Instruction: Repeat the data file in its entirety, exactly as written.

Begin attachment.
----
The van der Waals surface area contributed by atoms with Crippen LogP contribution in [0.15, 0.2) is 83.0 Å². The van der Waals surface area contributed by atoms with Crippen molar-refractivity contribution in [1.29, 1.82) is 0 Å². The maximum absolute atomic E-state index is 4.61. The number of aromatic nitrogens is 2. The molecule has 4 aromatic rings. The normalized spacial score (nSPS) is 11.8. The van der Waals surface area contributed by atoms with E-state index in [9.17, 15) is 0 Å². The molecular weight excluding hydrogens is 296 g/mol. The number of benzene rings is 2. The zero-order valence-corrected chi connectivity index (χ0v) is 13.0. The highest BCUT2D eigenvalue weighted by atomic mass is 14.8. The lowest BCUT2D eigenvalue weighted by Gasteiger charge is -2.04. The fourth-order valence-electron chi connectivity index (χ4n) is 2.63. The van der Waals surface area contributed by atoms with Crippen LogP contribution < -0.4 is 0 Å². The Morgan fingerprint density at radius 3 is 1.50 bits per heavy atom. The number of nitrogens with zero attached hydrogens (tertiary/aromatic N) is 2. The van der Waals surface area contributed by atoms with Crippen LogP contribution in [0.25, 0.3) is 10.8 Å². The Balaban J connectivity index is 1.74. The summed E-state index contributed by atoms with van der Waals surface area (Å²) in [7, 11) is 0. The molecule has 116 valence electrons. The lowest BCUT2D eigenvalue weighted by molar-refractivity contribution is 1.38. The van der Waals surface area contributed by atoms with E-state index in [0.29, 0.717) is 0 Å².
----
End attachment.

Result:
The van der Waals surface area contributed by atoms with Crippen LogP contribution in [0.15, 0.2) is 83.0 Å². The van der Waals surface area contributed by atoms with Crippen molar-refractivity contribution in [1.29, 1.82) is 0 Å². The maximum absolute atomic E-state index is 4.61. The number of aromatic nitrogens is 2. The molecule has 4 aromatic rings. The normalized spacial score (nSPS) is 11.8. The van der Waals surface area contributed by atoms with E-state index in [9.17, 15) is 0 Å². The molecular weight excluding hydrogens is 296 g/mol. The number of benzene rings is 2. The zero-order valence-corrected chi connectivity index (χ0v) is 13.0. The highest BCUT2D eigenvalue weighted by atomic mass is 14.8. The lowest BCUT2D eigenvalue weighted by Gasteiger charge is -2.04. The fourth-order valence-electron chi connectivity index (χ4n) is 2.63. The van der Waals surface area contributed by atoms with Crippen LogP contribution < -0.4 is 0 Å². The Morgan fingerprint density at radius 3 is 1.50 bits per heavy atom. The number of nitrogens with zero attached hydrogens (tertiary/aromatic N) is 2. The van der Waals surface area contributed by atoms with Crippen LogP contribution in [0.25, 0.3) is 10.8 Å². The Balaban J connectivity index is 1.74. The summed E-state index contributed by atoms with van der Waals surface area (Å²) in [7, 11) is 0. The molecule has 116 valence electrons. The lowest BCUT2D eigenvalue weighted by molar-refractivity contribution is 1.38. The van der Waals surface area contributed by atoms with E-state index in [0.29, 0.717) is 0 Å².